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...to live by chance, that he would at any time go to the tavern without scruple, and trust for the reckoning to the liberality of his company, and frequently of company to whom he was very little known. This conduct, indeed, very seldom drew upon him those inconveniences that might be feared by any other person, for his conversation was so entertaining, and his address so pleasing, that few thought the pleasure which they received from him dearly purchased by paying for his wine.It was his peculiar happiness that he scarcely ever found a stranger whom he did not leave a friend; but it must likewise be added, that he had not often a friend long without obliging him to become a stranger.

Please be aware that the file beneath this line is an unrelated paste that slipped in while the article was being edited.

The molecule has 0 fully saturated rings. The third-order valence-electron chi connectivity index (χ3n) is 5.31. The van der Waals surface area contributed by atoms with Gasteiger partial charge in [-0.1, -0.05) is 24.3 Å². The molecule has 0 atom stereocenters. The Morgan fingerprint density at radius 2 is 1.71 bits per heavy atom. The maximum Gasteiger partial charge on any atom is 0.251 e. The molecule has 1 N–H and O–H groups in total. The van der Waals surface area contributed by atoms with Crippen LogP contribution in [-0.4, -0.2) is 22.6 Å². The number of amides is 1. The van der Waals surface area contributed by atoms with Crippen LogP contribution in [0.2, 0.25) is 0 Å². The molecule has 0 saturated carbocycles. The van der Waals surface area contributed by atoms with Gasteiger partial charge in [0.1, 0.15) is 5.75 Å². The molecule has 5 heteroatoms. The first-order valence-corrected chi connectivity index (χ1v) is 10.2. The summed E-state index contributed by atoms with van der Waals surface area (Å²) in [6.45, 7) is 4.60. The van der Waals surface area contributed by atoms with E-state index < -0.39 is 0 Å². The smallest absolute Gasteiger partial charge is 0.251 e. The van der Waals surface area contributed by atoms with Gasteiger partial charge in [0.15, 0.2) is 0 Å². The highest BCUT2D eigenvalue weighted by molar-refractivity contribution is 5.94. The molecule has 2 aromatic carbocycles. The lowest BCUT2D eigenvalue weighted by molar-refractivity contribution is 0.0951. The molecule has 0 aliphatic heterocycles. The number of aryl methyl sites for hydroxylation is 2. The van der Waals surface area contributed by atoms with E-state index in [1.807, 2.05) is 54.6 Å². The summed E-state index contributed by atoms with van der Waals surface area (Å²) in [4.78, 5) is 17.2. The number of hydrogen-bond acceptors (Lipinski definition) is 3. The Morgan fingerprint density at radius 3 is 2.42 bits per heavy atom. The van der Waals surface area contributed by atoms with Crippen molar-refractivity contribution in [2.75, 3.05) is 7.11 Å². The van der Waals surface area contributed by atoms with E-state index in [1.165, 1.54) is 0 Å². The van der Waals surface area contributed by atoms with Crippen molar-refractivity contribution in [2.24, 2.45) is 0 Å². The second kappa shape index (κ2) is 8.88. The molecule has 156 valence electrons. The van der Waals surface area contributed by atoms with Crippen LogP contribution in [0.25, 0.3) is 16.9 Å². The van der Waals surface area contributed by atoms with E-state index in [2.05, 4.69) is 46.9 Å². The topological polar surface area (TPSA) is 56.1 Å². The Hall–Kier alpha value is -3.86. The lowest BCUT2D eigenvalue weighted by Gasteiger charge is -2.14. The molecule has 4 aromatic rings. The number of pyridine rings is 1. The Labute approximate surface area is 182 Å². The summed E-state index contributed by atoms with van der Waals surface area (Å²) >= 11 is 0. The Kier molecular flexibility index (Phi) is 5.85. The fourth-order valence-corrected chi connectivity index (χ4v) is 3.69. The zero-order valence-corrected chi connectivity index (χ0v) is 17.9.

Mr. Savage, on the other hand, declared that Lord Tyrconnel quarrelled with him because he would not subtract from his own luxury and extravagance what he had promised to allow him, and that his resentment was only a plea for the violation of his promise. He asserted that he had done nothing that ought to exclude him from that subsistence which he thought not so much a favour as a debt, since it was offered him upon conditions which he had never broken: and that his only fault was,... Johnson, Samuel
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